Sunday, April 26, 2009

Adding Streaming Video to Your Blog

After reading Miles Webb's, @NZWaikato, post on adding video to your blog, I decided to take up his challenge about how to stream video. First let me say this can be a very controversial subject. It seems that many educators, teachers and administration, are hesitant to open up their classrooms to public scrutiny. This is not a decision to enter into lightly. If you are interested in my story, here is a link to a post I wrote about it.

The first thing I need to address is the purpose of streaming the video. I stream video in my class so that others can see what we are doing. With a back channel, I can use the video to have a conversation with others outside my classroom. I also stream video to share specific things we are doing in class. I also use the streamed video to record events that I can post to my blogs.

Step 1, secure permission of your administration and, if necessary, parents. Our districts policies require parents to "opt-out" of being included in media. Since this includes year book, pictures for newspapers, news stories, etc. this has not been a problem. Since our district implemented the policy we only had one parent ask for their student to not participate.

Step 2, Get a camera. It is possible to use a cheap web cam without sound to an expensive camcorder that has video and audio out. I use a cheap no-name webcam in my Digital Media Center, a nice Creative webcam that is audio capable in my classroom, and an old Sony Steady Shot camcorder for video and Blue Snowball microphone for church.

If you just want to stream video without audio, don't spend a lot of money on a webcam. The video quality will be fine. If you want to record your video with or without audio using your computer you will want to invest in a high end web cam or an inexpensive camcorder. I use my camcorder with video out through the firewire port and import it into my bottom end Mac book. This gives me great video. I don't like the adio quality as well so I purchased a Blue Snowball to import the audio and it has made a noticeable difference.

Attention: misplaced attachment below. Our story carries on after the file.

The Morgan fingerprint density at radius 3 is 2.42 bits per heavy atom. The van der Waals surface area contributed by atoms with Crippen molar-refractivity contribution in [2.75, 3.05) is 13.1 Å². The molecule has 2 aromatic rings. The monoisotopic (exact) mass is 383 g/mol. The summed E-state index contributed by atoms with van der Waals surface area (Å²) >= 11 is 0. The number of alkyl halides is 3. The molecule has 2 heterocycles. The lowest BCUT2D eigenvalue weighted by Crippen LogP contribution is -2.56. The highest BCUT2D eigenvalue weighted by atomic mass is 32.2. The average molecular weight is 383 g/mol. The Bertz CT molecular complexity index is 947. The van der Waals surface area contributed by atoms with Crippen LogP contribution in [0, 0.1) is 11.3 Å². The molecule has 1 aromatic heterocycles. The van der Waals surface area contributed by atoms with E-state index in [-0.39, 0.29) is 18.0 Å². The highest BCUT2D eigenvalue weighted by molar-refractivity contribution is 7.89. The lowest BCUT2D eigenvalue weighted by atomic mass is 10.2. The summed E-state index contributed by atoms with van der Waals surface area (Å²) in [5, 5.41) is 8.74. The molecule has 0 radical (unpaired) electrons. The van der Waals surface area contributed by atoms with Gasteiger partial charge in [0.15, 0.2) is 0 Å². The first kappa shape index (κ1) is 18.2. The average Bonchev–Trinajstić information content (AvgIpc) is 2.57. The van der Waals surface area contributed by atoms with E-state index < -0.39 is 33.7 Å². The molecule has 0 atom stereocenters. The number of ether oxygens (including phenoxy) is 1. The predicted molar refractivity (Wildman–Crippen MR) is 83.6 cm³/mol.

Something to consider when choosing a web cam or camcorder is what will you use it for. Camcorders have the most flexibility but they cost the most. Webcams are usually inexpensive, but they have to be tethered to the computer. A seperate microphone can not only improve audio quality, but it also gives you a good tool to record audio. Here is a link to audio my students created in my class.

Step 3, choose your streaming site. I use to stream my video. It has several options I like including an optional chat. Here is a link to a post where I explain how I used Ustream to stream and record a presentation in my classroom with the chat enabled. There is also Stickam, and Mogulus. I periodically go back to these to see if they have improved enough or added new functions that may cause me to switch.

Step 4, start streaming. I can stream video and audio and record it with Ustream. I can place the streaming video on a blog, wiki, or a static page like Google sites using embeddable code. I can also do the same with the recorded video. This gives you lots of options.

Finally, here are some things you may want to consider streaming live: athletic events, musical events, teacher trainings, a class lesson, student presentations, science experiments, a student creating art, visitor presentations, awards assemblies, or, if you are crazy like me, everything.

If you are interested in streaming, but needs more information, don't hesitate to ask.

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